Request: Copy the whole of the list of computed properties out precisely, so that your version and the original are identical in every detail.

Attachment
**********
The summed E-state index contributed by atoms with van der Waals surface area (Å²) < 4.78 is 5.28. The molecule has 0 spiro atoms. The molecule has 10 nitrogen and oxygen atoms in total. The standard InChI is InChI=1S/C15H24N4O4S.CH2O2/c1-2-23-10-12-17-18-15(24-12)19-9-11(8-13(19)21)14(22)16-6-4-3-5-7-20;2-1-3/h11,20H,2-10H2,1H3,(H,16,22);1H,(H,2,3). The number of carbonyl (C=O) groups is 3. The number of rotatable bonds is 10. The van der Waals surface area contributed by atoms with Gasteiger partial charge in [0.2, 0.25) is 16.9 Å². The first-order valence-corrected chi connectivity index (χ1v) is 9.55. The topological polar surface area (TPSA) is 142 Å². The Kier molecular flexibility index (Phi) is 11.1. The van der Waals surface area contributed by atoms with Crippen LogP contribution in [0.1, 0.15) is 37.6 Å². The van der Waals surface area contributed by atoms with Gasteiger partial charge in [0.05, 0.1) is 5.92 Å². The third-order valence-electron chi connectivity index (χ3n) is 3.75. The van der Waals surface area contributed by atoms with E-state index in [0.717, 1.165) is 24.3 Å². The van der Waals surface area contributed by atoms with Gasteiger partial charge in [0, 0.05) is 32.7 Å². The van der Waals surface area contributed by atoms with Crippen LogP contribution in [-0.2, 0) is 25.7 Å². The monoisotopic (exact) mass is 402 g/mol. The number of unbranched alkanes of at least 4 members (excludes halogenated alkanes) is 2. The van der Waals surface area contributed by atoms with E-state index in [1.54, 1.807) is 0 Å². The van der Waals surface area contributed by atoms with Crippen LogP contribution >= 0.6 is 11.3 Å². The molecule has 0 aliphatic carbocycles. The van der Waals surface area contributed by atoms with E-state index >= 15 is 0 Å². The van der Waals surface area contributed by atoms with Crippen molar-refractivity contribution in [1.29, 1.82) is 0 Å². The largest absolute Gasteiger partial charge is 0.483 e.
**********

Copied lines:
The summed E-state index contributed by atoms with van der Waals surface area (Å²) < 4.78 is 5.28. The molecule has 0 spiro atoms. The molecule has 10 nitrogen and oxygen atoms in total. The standard InChI is InChI=1S/C15H24N4O4S.CH2O2/c1-2-23-10-12-17-18-15(24-12)19-9-11(8-13(19)21)14(22)16-6-4-3-5-7-20;2-1-3/h11,20H,2-10H2,1H3,(H,16,22);1H,(H,2,3). The number of carbonyl (C=O) groups is 3. The number of rotatable bonds is 10. The van der Waals surface area contributed by atoms with Gasteiger partial charge in [0.2, 0.25) is 16.9 Å². The first-order valence-corrected chi connectivity index (χ1v) is 9.55. The topological polar surface area (TPSA) is 142 Å². The Kier molecular flexibility index (Phi) is 11.1. The van der Waals surface area contributed by atoms with Crippen LogP contribution in [0.1, 0.15) is 37.6 Å². The van der Waals surface area contributed by atoms with Gasteiger partial charge in [0.05, 0.1) is 5.92 Å². The third-order valence-electron chi connectivity index (χ3n) is 3.75. The van der Waals surface area contributed by atoms with E-state index in [0.717, 1.165) is 24.3 Å². The van der Waals surface area contributed by atoms with Gasteiger partial charge in [0, 0.05) is 32.7 Å². The van der Waals surface area contributed by atoms with Crippen LogP contribution in [-0.2, 0) is 25.7 Å². The monoisotopic (exact) mass is 402 g/mol. The number of unbranched alkanes of at least 4 members (excludes halogenated alkanes) is 2. The van der Waals surface area contributed by atoms with E-state index in [1.54, 1.807) is 0 Å². The van der Waals surface area contributed by atoms with Crippen LogP contribution >= 0.6 is 11.3 Å². The molecule has 0 aliphatic carbocycles. The van der Waals surface area contributed by atoms with E-state index >= 15 is 0 Å². The van der Waals surface area contributed by atoms with Crippen molar-refractivity contribution in [1.29, 1.82) is 0 Å². The largest absolute Gasteiger partial charge is 0.483 e.